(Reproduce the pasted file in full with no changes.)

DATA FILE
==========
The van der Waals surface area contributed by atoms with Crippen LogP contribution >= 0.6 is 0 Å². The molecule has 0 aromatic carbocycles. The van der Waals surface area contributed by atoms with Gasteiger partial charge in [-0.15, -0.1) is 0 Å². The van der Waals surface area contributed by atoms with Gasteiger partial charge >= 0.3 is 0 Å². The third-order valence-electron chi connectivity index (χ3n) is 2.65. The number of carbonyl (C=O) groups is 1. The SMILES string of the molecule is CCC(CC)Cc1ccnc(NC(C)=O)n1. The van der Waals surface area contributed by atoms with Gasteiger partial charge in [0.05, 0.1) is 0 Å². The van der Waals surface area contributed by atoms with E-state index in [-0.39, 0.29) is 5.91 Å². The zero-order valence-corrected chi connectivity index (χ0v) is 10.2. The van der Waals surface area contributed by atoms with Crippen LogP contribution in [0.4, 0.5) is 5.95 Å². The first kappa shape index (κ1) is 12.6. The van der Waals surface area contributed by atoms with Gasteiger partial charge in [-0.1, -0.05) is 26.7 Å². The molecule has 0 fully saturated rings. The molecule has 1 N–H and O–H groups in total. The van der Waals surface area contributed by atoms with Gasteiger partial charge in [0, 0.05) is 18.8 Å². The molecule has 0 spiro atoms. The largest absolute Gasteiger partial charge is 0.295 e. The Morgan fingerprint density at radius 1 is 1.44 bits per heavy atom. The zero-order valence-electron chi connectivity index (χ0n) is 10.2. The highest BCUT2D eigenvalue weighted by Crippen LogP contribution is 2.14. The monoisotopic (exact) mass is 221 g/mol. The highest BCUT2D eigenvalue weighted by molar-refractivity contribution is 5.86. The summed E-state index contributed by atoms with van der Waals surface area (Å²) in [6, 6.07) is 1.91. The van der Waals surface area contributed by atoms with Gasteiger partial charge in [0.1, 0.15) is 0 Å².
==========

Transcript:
The van der Waals surface area contributed by atoms with Crippen LogP contribution >= 0.6 is 0 Å². The molecule has 0 aromatic carbocycles. The van der Waals surface area contributed by atoms with Gasteiger partial charge in [-0.15, -0.1) is 0 Å². The van der Waals surface area contributed by atoms with Gasteiger partial charge >= 0.3 is 0 Å². The third-order valence-electron chi connectivity index (χ3n) is 2.65. The number of carbonyl (C=O) groups is 1. The SMILES string of the molecule is CCC(CC)Cc1ccnc(NC(C)=O)n1. The van der Waals surface area contributed by atoms with Gasteiger partial charge in [0.05, 0.1) is 0 Å². The van der Waals surface area contributed by atoms with E-state index in [-0.39, 0.29) is 5.91 Å². The zero-order valence-corrected chi connectivity index (χ0v) is 10.2. The van der Waals surface area contributed by atoms with Crippen LogP contribution in [0.4, 0.5) is 5.95 Å². The first kappa shape index (κ1) is 12.6. The van der Waals surface area contributed by atoms with Gasteiger partial charge in [-0.1, -0.05) is 26.7 Å². The molecule has 0 fully saturated rings. The molecule has 1 N–H and O–H groups in total. The van der Waals surface area contributed by atoms with Gasteiger partial charge in [0, 0.05) is 18.8 Å². The molecule has 0 spiro atoms. The largest absolute Gasteiger partial charge is 0.295 e. The Morgan fingerprint density at radius 1 is 1.44 bits per heavy atom. The zero-order valence-electron chi connectivity index (χ0n) is 10.2. The highest BCUT2D eigenvalue weighted by Crippen LogP contribution is 2.14. The monoisotopic (exact) mass is 221 g/mol. The highest BCUT2D eigenvalue weighted by molar-refractivity contribution is 5.86. The summed E-state index contributed by atoms with van der Waals surface area (Å²) in [6, 6.07) is 1.91. The van der Waals surface area contributed by atoms with Gasteiger partial charge in [0.1, 0.15) is 0 Å².